“What’s Your Story?!” Make it a Good One. ©
NOVEMBER 24, 2008David J. Pollay, HappyNews Columnist“What’s your story?!” We used to ask that question when I was growing up in Wisconsin. We didn’t know what the question really meant; it was more of an expression. We just wanted to know why people were acting the way they were.
More than “facts”
Freshmen year in college I was asked to play a simple game in my Introduction to Psychology class. Professor Judith Rodin, future president of the University of Pennsylvania, asked us to be an “eye-witness” to a staged event, and afterwards describe what we saw. You could guess the results. Our descriptions of the same event differed from student to student, sometimes dramatically. The “facts” were not as obvious as we thought they would be.
Our life is not just a series of facts. It is mostly a set of interpretations we have made about events in our life. These interpretations add up to a story – a story of who we think we are, what we have experienced, and what we’re likely to do in the future.
An “adventure” story
Last semester I went with my Mom to an art history class at Florida Atlantic University. The room was packed to hear professor David Courtney. His message that day was captured in his question to the class, “Are you taking an adventure every day of your life?” He challenged us to immerse ourselves in something we love, something that challenges us every day.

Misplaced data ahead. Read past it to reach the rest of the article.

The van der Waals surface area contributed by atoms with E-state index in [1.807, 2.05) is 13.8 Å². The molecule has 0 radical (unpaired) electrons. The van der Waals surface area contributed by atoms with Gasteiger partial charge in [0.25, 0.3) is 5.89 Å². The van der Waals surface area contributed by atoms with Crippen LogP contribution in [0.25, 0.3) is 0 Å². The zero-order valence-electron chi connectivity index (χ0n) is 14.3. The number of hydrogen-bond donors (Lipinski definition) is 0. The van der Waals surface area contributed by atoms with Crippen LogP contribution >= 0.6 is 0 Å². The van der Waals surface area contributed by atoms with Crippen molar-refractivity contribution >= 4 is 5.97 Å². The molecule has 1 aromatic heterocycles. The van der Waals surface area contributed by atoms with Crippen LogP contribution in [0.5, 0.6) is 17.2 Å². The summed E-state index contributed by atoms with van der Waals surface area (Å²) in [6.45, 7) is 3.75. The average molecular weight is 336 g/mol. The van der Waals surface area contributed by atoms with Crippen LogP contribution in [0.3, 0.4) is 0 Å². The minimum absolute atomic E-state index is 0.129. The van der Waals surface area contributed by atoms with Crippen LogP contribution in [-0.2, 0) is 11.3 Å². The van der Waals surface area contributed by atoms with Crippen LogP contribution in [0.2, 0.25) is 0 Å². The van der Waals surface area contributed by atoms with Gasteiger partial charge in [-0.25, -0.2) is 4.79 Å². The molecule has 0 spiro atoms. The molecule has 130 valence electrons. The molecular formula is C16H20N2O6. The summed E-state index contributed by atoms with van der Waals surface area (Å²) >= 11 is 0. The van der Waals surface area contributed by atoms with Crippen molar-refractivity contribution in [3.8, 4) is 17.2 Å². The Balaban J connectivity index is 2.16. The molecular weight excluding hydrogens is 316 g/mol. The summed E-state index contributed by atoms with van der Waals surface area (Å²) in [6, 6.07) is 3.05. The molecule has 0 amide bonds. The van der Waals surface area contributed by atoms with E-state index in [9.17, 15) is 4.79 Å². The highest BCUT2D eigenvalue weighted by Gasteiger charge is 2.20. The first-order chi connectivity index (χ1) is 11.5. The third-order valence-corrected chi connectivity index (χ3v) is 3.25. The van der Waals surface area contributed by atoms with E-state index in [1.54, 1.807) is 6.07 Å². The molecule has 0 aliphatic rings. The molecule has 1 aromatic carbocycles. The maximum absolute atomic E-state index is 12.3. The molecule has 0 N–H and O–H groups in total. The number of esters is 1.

Each day is an opportunity to build our positive life story. Our story guides our actions; it is the link to realizing our best possible life.
A limiting story
Years ago I was sitting in a conference room with one of my employees. He had once again offended a customer and half my department. I was trying to help him realize that his approach to communication was not helping our business, and it wasn’t helping him. And then in a moment of frustration he yelled out proudly, “My way has gotten me this far!” I paused. I looked at him. I felt sad. He was right. He wanted to be a director, yet he was a second level customer service representative. His “way” – his story – was not working.
Dan McAdams, professor of Psychology at Northwestern University, refers to our stories as our personal myths. McAdams said in his book The Stories We Live By, “If you feel that your myth is stagnant, if you sense that you are not moving forward in life with purpose, if you believe that you are falling behind in some sense with respect to the growth of your personal identity, then what you are looking for is developmental change in personal myth.” In other words, you need to change your story.
A story of opportunity
I recently called Ray Fowler, former CEO of the American Psychological Association; I was considering a significant opportunity in my life and I wanted his advice. Fowler told me, “For forty years my philosophy has been, if you’re presented with an ‘outrageous’ opportunity, take it. I have never regretted doing something; I have only regretted not doing something.”
Consider Fowler’s advice. Consider Courtney’s advice. Make your life story about adventure, meaning, and growth.
So, what’s your story?!
David J. Pollay’s book, Beware of Garbage Trucks!™, is due out in 2009. Mr. Pollay is the creator of The Law of the Garbage Truck™. He is a syndicated columnist with the North Star Writers Group, creator and host of The Happiness Answer™ television program, and an internationally sought after speaker. Mr. Pollay is the founder and president of the personal coaching and seminar organization, The Momentum Project. You can read his Monday Morning Momentum Blog here.